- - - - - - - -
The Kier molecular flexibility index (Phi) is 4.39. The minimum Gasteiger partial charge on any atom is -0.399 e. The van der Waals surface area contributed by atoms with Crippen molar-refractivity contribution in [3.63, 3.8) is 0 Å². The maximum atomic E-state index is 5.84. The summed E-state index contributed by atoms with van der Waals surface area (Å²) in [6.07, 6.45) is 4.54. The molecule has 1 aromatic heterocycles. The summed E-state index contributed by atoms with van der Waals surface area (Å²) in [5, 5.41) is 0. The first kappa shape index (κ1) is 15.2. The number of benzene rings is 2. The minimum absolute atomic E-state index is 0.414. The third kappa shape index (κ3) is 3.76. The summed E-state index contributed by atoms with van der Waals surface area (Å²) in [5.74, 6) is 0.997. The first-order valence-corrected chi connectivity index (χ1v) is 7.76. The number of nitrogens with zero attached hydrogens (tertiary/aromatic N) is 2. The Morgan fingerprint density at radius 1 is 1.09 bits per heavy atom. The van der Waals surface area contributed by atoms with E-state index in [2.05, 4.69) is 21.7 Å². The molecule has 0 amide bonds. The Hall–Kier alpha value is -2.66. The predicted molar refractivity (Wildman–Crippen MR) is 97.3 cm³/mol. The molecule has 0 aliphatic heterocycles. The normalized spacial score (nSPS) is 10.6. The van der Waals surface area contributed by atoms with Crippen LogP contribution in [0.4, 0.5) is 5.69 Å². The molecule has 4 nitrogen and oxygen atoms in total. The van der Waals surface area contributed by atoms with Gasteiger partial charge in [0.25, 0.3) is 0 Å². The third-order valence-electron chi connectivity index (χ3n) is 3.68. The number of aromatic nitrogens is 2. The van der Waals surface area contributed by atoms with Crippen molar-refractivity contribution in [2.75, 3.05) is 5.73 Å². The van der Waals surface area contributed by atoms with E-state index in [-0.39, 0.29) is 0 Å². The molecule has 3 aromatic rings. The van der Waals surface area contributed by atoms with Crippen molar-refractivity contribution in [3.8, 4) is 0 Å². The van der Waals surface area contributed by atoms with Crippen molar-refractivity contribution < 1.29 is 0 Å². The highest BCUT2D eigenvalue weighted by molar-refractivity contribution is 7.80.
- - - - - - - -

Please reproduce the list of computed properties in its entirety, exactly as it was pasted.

The Kier molecular flexibility index (Phi) is 4.39. The minimum Gasteiger partial charge on any atom is -0.399 e. The van der Waals surface area contributed by atoms with Crippen molar-refractivity contribution in [3.63, 3.8) is 0 Å². The maximum atomic E-state index is 5.84. The summed E-state index contributed by atoms with van der Waals surface area (Å²) in [6.07, 6.45) is 4.54. The molecule has 1 aromatic heterocycles. The summed E-state index contributed by atoms with van der Waals surface area (Å²) in [5, 5.41) is 0. The first kappa shape index (κ1) is 15.2. The number of benzene rings is 2. The minimum absolute atomic E-state index is 0.414. The third kappa shape index (κ3) is 3.76. The summed E-state index contributed by atoms with van der Waals surface area (Å²) in [5.74, 6) is 0.997. The first-order valence-corrected chi connectivity index (χ1v) is 7.76. The number of nitrogens with zero attached hydrogens (tertiary/aromatic N) is 2. The Morgan fingerprint density at radius 1 is 1.09 bits per heavy atom. The van der Waals surface area contributed by atoms with E-state index in [2.05, 4.69) is 21.7 Å². The molecule has 0 amide bonds. The Hall–Kier alpha value is -2.66. The predicted molar refractivity (Wildman–Crippen MR) is 97.3 cm³/mol. The molecule has 0 aliphatic heterocycles. The normalized spacial score (nSPS) is 10.6. The van der Waals surface area contributed by atoms with Crippen LogP contribution in [0.4, 0.5) is 5.69 Å². The molecule has 4 nitrogen and oxygen atoms in total. The van der Waals surface area contributed by atoms with Gasteiger partial charge in [0.25, 0.3) is 0 Å². The third-order valence-electron chi connectivity index (χ3n) is 3.68. The number of aromatic nitrogens is 2. The van der Waals surface area contributed by atoms with Crippen molar-refractivity contribution in [2.75, 3.05) is 5.73 Å². The van der Waals surface area contributed by atoms with E-state index in [-0.39, 0.29) is 0 Å². The molecule has 3 aromatic rings. The van der Waals surface area contributed by atoms with Crippen molar-refractivity contribution in [3.8, 4) is 0 Å². The van der Waals surface area contributed by atoms with Crippen molar-refractivity contribution < 1.29 is 0 Å². The highest BCUT2D eigenvalue weighted by molar-refractivity contribution is 7.80.